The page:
nep-ppm New Economics Papers
on Project, Program and Portfolio Management
Issue of 2014‒10‒13
five papers chosen by
Arvi Kuura
Tartu Ülikool

  1. How do countries measure, manage, and monitor fiscal risks generated by public-private partnerships? Chile, Peru, South Africa, Turkey By Aslan, Cigdem; Duarte, David
  2. Making Grasslands Sustainable in Mongolia: International Experiences with Payments for Environmental Services in Grazing Lands and Other Rangelands By Asian Development Bank (ADB); ; ;
  3. Climate Change and Alternative Cropping Patterns in Lower Seyhan Irrigation Project: A Regional Simulation Analysis with MRI-GCM and CCSR-GCM By Chieko UMETSU; K. PALANISAMI; Ziya COSKUN; Sevgi DONMA; Takanori NAGANO; Yoichi FUJIHARA; Kenji TANAKA
  4. Infrastructure investments in the main emerging countries By Luca Antonelli; Lorenzo Bencivelli; Annalisa Bucalossi; Luigi Concistrè; Raffaele De Marchi; Giorgio Merlonghi; Valeria Rolli; Giorgio Trebeschi
  5. The Economic Impact of Australia's North West Shelf Project: Part 1 Creation Date: 1991 By K.W. Clements; R.A. Greig

  1. By: Aslan, Cigdem; Duarte, David
    Abstract: The topic of managing fiscal risks arising from public-private partnerships is receiving increased attention as more governments turn toward this type of financing for large infrastructure projects. Governments can manage balance sheet exposure to public-private partnerships by quantifying and capturing direct obligations and provisions for potential calls on government guarantees associated with public-private partnership projects in the preparation of the medium term fiscal framework and annual budget. This working paper examines how four countries with active public-private partnership projects manage the costs and risks of financial obligations generated by these investments throughout the lifetime of the contracts. The paper seeks to complement the existing literature with a practitioner's point of view while exploring if and how these countries monitor and evaluate the fiscal risks generated by the portfolio of public-private partnerships (as well as individual projects). The countries covered are Chile, Peru, South Africa, and Turkey, all of which have experience implementing public-private partnership projects. The research finds that countries have tailored fiscal risk management and monitoring frameworks to fit their circumstances and respective budgeting, accounting, and reporting practices. All four countries assess the overall or partial credit exposure to monitor and manage their fiscal commitments from public-private partnerships in a consolidated way. All countries have developed evaluation models to help assess fiscal risks and assess project and portfolio level credit exposure. Further scrutiny could be focused on budgeting and accounting practices, which could be strengthened and brought in line with international standards. Similarly, sharing and standardizing information would improve transparency and accountability.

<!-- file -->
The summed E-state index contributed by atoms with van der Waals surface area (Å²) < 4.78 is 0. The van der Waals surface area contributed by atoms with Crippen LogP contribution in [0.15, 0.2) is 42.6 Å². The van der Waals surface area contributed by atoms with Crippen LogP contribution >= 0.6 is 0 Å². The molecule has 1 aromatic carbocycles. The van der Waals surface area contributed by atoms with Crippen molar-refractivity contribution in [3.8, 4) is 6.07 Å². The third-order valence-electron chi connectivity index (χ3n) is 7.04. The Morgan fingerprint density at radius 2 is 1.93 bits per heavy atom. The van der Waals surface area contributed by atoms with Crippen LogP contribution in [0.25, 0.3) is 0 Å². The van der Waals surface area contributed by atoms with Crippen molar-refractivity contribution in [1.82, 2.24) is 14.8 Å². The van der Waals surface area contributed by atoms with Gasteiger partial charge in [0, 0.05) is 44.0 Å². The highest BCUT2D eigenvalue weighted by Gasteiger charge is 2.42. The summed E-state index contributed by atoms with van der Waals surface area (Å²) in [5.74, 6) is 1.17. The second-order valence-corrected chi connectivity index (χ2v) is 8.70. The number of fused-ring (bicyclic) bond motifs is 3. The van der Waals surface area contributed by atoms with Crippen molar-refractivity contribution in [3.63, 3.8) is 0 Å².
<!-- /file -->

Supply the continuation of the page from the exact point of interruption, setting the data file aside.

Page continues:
Keywords: Debt Markets,Bankruptcy and Resolution of Financial Distress,Public Sector Economics,Access to Finance,Insurance&Risk Mitigation
    Date: 2014–09–01
  2. By: Asian Development Bank (ADB); (East Asia Department, ADB); ;
    Abstract: Payments for environmental services (PES) are a potential mechanism to provide incentives for sustainable management of grasslands and reduction of greenhouse gas emissions. PES is not widely practiced in Mongolia, but has been included in the Green Development Strategy of the government. This paper reviews 50 PES schemes operating in grasslands and other grazing lands globally, including Mongolia. It discusses key issues related to the design of PES schemes in Mongolian grasslands, including potential benefits, risks, constraints, and trade-offs.
    Keywords: Mongolia, climate change, mitigation, adaptation, greenhouse gas, GHG, carbon dioxide, methane, National Action Program on Climate Change, National Livestock Program, herders, livelihoods, development, pasture rotation, pasture management livestock management, nationally appropriate mitigation action; NAMA, carbon finance, carbon market
    Date: 2014–02
  3. By: Chieko UMETSU; K. PALANISAMI; Ziya COSKUN; Sevgi DONMA; Takanori NAGANO; Yoichi FUJIHARA; Kenji TANAKA
  4. By: Luca Antonelli (Banca d'Italia); Lorenzo Bencivelli (Banca d'Italia); Annalisa Bucalossi (Banca d'Italia); Luigi Concistrè (Banca d'Italia); Raffaele De Marchi (Banca d'Italia); Giorgio Merlonghi (Banca d'Italia); Valeria Rolli (Banca d'Italia); Giorgio Trebeschi (Banca d'Italia)
    Abstract: This paper surveys the current conditions and prospects for the infrastructure sector in seven large emerging countries - Brazil, China, India, Indonesia, Mexico, Russia and Turkey - assessing the adequacy of their current infrastructural endowment and illustrating the latest government investment plans. It also discusses the extent of private sector involvement and the main obstacles to the realization of the planned investments, including those related to the limited availability and high costs of financing. The seven countries cited in the research, which all have large domestic markets (either effective or potential) coupled with substantial requirements for new investment in public infrastructure, are of undoubted strategic importance for Italian firms operating in the infrastructure sector and planning international expansion.
    Keywords: economic development, infrastructure investments
    JEL: O12 O16
    Date: 2014–09
  5. By: K.W. Clements; R.A. Greig

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